Drama trust ordered to pay ex-employee redundancy
Wellington drama trust Te Rakau has been ordered to pay a former employee almost $40,000 after she was made redundant following a Child, Youth and Family investigation into the organisation.
Aperira Hohepa-Smale, who worked as the trust's services director from the end of 2009, was awarded the money after the Employment Relations Authority ruled she had not been paid the redundancy compensation due in her contract.
In a decision released this week, member Greg Wood said problems began in 2010 when CYF raised problems with the trust, which it contracted to provide fulltime care for troubled children.
By December that year, CYF and police began full investigations after several allegations of physical abuse made by children. No charges were laid against anyone associated with the trust.
But in March 2011, CYF told the trust it still had serious concerns after its investigation, and police again became involved.
Ms Hohepa-Smale began her own investigation, determined to find out what was happening, but was told in a letter to all staff and at a staff meeting that she was to stop immediately, as her actions could prejudice the formal inquiries.
In June last year, the contract with CYF was suspended and Ms Hohepa-Smale was made redundant.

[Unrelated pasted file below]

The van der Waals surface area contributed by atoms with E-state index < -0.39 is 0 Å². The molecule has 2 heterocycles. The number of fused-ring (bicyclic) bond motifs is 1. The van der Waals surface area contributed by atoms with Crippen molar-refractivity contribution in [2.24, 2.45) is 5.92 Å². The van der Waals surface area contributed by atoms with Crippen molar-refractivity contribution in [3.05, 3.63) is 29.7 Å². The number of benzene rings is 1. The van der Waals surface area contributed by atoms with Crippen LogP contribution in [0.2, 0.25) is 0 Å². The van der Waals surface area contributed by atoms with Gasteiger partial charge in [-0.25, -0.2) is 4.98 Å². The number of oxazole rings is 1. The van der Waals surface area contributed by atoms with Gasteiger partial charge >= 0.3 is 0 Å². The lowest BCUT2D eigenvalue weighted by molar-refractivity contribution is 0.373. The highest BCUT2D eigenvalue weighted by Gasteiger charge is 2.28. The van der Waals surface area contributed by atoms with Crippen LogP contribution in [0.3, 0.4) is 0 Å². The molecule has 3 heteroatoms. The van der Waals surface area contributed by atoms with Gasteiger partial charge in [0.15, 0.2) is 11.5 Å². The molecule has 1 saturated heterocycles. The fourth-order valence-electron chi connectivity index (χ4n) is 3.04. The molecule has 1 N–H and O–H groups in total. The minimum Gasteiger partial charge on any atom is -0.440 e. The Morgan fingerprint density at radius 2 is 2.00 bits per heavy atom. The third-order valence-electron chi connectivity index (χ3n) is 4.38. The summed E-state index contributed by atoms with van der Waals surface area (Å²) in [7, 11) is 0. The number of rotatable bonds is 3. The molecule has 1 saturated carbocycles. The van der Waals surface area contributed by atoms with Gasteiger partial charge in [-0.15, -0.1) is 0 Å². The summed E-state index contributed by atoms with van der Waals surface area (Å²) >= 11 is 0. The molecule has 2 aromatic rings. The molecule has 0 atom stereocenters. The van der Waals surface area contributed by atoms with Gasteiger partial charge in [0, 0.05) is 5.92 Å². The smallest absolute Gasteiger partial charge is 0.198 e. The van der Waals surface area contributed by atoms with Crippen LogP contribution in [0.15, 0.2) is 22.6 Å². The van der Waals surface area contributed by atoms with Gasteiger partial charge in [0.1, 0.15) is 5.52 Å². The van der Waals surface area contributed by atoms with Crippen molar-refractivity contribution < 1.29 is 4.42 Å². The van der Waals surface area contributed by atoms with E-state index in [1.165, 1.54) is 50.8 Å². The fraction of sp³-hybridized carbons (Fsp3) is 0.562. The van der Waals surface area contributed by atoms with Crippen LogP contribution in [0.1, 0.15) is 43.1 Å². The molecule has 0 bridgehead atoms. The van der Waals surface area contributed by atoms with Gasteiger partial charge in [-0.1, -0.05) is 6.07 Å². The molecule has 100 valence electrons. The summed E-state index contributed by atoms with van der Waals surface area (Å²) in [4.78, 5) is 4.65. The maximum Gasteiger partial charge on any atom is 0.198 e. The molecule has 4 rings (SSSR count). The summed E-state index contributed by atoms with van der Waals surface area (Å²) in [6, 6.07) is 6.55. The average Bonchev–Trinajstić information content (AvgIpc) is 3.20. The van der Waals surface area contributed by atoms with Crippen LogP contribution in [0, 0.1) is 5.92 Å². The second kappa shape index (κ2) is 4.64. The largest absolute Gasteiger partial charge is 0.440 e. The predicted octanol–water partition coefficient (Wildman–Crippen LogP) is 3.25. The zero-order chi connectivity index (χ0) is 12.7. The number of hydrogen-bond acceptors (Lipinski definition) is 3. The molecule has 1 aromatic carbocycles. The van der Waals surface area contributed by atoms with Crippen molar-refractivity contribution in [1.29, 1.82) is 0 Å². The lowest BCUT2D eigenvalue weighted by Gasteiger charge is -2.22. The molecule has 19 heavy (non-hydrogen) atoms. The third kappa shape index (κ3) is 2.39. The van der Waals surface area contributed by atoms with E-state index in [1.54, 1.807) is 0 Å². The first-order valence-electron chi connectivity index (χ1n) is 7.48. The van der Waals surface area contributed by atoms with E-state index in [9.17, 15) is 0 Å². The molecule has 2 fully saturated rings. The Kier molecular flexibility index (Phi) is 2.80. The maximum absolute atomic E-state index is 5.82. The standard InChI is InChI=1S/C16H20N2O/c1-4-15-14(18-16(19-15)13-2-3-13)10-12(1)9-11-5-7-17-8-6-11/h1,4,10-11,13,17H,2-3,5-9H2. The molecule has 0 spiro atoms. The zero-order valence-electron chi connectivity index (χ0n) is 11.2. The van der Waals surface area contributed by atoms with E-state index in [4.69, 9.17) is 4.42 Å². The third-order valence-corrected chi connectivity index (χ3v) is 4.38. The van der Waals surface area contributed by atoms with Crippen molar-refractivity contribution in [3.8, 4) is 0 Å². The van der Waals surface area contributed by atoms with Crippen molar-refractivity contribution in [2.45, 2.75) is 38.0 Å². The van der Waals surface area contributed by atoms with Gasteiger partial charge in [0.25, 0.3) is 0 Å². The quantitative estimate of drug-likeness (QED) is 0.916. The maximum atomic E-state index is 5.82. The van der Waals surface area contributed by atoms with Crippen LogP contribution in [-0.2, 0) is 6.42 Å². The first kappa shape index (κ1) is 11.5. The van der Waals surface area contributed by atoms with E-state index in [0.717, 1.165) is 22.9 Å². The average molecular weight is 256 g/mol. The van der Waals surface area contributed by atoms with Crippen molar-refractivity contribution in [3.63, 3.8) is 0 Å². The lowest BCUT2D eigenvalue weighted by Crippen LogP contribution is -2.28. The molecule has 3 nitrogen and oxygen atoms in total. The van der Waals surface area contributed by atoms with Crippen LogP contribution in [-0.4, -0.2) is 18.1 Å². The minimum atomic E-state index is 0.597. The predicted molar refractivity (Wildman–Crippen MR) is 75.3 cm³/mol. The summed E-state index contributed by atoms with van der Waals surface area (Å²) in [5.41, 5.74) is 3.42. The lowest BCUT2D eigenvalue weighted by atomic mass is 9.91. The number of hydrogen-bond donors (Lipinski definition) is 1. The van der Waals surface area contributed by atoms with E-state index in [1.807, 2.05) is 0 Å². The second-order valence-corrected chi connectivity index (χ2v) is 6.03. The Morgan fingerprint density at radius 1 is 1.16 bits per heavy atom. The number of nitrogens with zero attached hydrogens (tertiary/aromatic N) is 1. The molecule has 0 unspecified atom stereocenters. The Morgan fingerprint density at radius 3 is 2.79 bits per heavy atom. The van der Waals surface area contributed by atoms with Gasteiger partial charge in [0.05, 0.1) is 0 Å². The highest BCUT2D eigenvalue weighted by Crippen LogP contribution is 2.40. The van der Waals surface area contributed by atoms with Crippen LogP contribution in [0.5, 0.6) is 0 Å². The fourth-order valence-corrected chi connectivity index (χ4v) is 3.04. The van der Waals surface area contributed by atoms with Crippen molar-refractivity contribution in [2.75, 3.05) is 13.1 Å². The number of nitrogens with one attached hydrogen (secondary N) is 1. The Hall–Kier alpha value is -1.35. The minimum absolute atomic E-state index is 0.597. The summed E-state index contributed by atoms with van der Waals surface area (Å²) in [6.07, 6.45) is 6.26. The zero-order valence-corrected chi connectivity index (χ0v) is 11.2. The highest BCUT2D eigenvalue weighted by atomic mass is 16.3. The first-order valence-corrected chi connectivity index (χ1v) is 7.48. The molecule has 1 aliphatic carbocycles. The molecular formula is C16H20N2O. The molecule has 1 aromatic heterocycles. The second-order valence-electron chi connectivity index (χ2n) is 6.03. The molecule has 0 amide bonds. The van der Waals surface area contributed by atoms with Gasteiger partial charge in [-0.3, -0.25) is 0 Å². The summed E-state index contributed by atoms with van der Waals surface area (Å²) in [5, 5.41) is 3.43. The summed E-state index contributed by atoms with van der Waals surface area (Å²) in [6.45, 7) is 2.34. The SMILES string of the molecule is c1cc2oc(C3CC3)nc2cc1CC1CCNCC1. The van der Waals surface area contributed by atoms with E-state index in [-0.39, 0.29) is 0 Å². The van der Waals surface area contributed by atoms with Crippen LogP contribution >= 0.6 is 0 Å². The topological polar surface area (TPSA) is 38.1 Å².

Mr Wood dismissed her claim of breach of contract and disadvantage, but ruled the trust owed her $39,038 in redundancy payments.
Speaking to The Dominion Post, actor and director Jim Moriarty, who is heavily involved with the trust, said the contract with CYF had not been lost because of the investigation. The trust had decided to withdraw, to concentrate on theatre rather than childcare, he said.
"We relinquished our services, it wasn't lost. What actually happened was in the end we withdrew from the contract. It wasn't shut down, we voluntarily withdrew."
Paying $40,000 to Ms Hohepa-Smale would not be financially viable and the trust's board would decide the next step, he said.
But CYF general manager of operations Marama Edwards said the contract was not renewed as the trust was unable to take the necessary steps to make the programme safe.
CYF had removed all young people from the trust's care in June last year. The contract decision was not taken lightly, as the two organisations had worked together for some time, she said. "The proper care and safety of young people in our custody is our paramount concern and we cannot place them at risk."
Ms Hohepa-Smale could not be contacted yesterday.
- © Fairfax NZ News
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